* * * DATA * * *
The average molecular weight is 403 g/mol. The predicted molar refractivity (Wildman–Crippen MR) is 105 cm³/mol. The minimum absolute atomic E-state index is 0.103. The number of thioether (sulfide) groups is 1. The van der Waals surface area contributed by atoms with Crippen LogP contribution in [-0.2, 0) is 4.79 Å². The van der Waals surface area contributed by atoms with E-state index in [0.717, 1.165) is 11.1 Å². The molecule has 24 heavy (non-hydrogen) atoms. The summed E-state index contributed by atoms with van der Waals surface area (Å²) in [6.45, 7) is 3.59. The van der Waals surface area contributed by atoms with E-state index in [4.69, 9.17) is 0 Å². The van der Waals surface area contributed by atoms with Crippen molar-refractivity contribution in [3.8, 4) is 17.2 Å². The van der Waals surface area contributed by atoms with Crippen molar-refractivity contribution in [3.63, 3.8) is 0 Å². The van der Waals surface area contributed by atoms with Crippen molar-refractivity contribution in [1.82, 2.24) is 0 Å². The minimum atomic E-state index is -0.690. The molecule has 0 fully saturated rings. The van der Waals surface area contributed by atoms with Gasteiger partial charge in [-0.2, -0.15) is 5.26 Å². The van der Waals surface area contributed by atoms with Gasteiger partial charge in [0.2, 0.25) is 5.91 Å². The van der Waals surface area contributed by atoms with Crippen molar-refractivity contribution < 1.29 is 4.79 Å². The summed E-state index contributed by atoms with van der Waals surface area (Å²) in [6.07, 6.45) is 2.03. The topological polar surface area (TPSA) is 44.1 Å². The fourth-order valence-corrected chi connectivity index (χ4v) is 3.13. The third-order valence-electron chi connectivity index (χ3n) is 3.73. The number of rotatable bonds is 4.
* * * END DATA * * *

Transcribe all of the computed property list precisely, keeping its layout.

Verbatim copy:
The average molecular weight is 403 g/mol. The predicted molar refractivity (Wildman–Crippen MR) is 105 cm³/mol. The minimum absolute atomic E-state index is 0.103. The number of thioether (sulfide) groups is 1. The van der Waals surface area contributed by atoms with Crippen LogP contribution in [-0.2, 0) is 4.79 Å². The van der Waals surface area contributed by atoms with E-state index in [0.717, 1.165) is 11.1 Å². The molecule has 24 heavy (non-hydrogen) atoms. The summed E-state index contributed by atoms with van der Waals surface area (Å²) in [6.45, 7) is 3.59. The van der Waals surface area contributed by atoms with E-state index in [4.69, 9.17) is 0 Å². The van der Waals surface area contributed by atoms with Crippen molar-refractivity contribution in [3.8, 4) is 17.2 Å². The van der Waals surface area contributed by atoms with Crippen molar-refractivity contribution in [3.63, 3.8) is 0 Å². The van der Waals surface area contributed by atoms with Crippen molar-refractivity contribution in [1.82, 2.24) is 0 Å². The minimum atomic E-state index is -0.690. The molecule has 0 fully saturated rings. The van der Waals surface area contributed by atoms with Gasteiger partial charge in [-0.2, -0.15) is 5.26 Å². The van der Waals surface area contributed by atoms with Gasteiger partial charge in [0.2, 0.25) is 5.91 Å². The van der Waals surface area contributed by atoms with Crippen molar-refractivity contribution < 1.29 is 4.79 Å². The summed E-state index contributed by atoms with van der Waals surface area (Å²) in [6.07, 6.45) is 2.03. The topological polar surface area (TPSA) is 44.1 Å². The fourth-order valence-corrected chi connectivity index (χ4v) is 3.13. The third-order valence-electron chi connectivity index (χ3n) is 3.73. The number of rotatable bonds is 4.